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I have an NSArray full of NSDictionary objects, and each NSDictionary has a unique ID inside. I want to do lookups of particular dictionaries based on the ID, and get all the information for that dictionary in my own dictionary.

myArray contains:

[index 0] myDictionary object
  name = apple,
  weight = 1 pound,
  number = 294,

[index 1] myDictionary object
  name = pear,
  weight = .5 pound,
  number = 149,

[index 3] myDictionary object (etc...)

I want to get the name and weight for the second dictionary object (I won't know the index of the object... if there were only two dicts, I could just make a dictionary from [myArray objectAtIndex:1])

So, say I know the number 149. How would I be able to get the second myDictionary object out of myArray into a new NSDictionary?

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Hmm... possible dupe of stackoverflow.com/questions/2457495 and stackoverflow.com/questions/958622, but I still don't necessarily like the approaches in those answers (haven't read through in depth yet, though). I currently do three or four queries throughout my app in Core Data, but I'd rather just be able to do everything with one array of dicts. Should I use NSPredicate here? –  geerlingguy Feb 17 '11 at 23:17
    
are the myDictionary objects actually NSDictionary objects or are they custom objects? –  Jacob Relkin Feb 17 '11 at 23:32
    
I think @Chuck's answer is correct in this case, I did not know that you could use KVC/NSPredicate here, but I think I'm wrong. –  Jacob Relkin Feb 17 '11 at 23:46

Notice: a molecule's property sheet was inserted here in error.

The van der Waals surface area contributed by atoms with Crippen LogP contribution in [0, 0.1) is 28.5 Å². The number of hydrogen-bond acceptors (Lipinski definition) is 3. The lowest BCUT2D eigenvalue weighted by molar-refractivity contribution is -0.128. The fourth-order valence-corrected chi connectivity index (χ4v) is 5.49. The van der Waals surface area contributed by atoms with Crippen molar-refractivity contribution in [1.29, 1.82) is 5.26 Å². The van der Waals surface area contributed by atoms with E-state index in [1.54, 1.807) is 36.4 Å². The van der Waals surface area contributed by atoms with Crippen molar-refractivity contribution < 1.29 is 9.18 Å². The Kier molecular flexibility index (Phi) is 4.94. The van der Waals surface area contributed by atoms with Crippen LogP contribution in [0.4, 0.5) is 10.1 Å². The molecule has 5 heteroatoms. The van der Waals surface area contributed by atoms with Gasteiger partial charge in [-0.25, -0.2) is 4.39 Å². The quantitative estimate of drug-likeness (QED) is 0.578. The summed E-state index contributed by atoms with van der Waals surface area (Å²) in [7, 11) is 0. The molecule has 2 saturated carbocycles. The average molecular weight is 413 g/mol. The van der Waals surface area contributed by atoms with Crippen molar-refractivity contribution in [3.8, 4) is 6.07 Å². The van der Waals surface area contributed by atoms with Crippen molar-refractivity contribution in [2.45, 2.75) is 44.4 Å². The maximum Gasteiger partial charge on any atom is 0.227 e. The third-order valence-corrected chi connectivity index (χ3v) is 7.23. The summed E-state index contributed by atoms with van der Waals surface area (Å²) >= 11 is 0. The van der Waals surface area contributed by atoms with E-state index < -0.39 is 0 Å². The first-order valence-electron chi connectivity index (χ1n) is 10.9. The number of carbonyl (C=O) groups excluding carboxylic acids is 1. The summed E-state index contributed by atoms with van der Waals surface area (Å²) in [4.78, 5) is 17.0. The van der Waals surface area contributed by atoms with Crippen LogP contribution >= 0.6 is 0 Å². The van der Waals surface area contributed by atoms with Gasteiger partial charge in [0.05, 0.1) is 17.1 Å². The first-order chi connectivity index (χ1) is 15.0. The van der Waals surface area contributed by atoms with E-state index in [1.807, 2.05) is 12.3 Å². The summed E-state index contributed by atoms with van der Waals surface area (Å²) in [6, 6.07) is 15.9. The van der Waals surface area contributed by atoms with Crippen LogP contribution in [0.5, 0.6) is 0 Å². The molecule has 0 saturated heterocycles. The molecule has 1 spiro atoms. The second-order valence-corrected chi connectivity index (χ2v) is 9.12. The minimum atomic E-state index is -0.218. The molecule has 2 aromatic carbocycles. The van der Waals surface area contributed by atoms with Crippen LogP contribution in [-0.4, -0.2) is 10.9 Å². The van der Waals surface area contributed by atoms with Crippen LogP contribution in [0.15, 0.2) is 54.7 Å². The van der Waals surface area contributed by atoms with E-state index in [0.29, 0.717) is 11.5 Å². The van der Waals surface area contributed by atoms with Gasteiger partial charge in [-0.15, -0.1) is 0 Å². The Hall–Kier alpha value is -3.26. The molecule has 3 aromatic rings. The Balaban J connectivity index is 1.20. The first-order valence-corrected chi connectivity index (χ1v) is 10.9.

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2 Answers

up vote 7 down vote accepted

As an alternative to Jacob's answer, you could also just ask the dictionary to find the object:

NSPredicate *finder = [NSPredicate predicateWithFormat:@"number = 149"];
NSDictionary *targetDictionary = [[array filteredArrayUsingPredicate:finder] lastObject];
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@Chuck Will that really work? I mean, doesn't the field specified in the NSPredicate need to correspond to a method on the current object? Since the objects only respond to -objectForKey:, not -number, I don't think it'd work, but then again I could be wrong... –  Jacob Relkin Feb 17 '11 at 23:29
    
Will try this... I like the idea of doing it this way, since I'm going to have to do this in a few different places, and I hate loops (when I can avoid them). –  geerlingguy Feb 17 '11 at 23:31
    
@Jacob Relkin: I could be wrong too. I thought NSPredicate used KVC, which works with NSDictionaries and objects. But I can't test the code at the moment. –  Chuck Feb 17 '11 at 23:41
    
@Chuck Oh you mean it'd invoke valueForKey: on the NSDictionary? Hmm, maybe it actually would work... +1 to you! –  Jacob Relkin Feb 17 '11 at 23:42
    
OK, got a moment to test. It works fine. –  Chuck Feb 17 '11 at 23:56
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You'd need to iterate through every NSDictionary object in your NSArray:

- (NSDictionary *) findDictByNumber:(NSInteger) num {
   for(NSDictionary *dict in myArray) {
     if([[dict objectForKey:@"number"] intValue] == num) 
        return [NSDictionary dictionaryWithObjectsAndKeys:[dict objectForKey:@"weight"], @"weight", [dict objectForKey:@"name"], @"name", nil];
   }
   return nil;
}
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1  
This wouldn't be too bad, I was hoping to avoid having to do that, though, as I thought this kind of thing would be easier to do (it seems like a pretty common pattern to me...). Well, maybe easier's not the right word - less code, maybe? –  geerlingguy Feb 17 '11 at 23:30
    
I'm going to try Chuck's method first (in a little bit), and see if it works. –  geerlingguy Feb 17 '11 at 23:33
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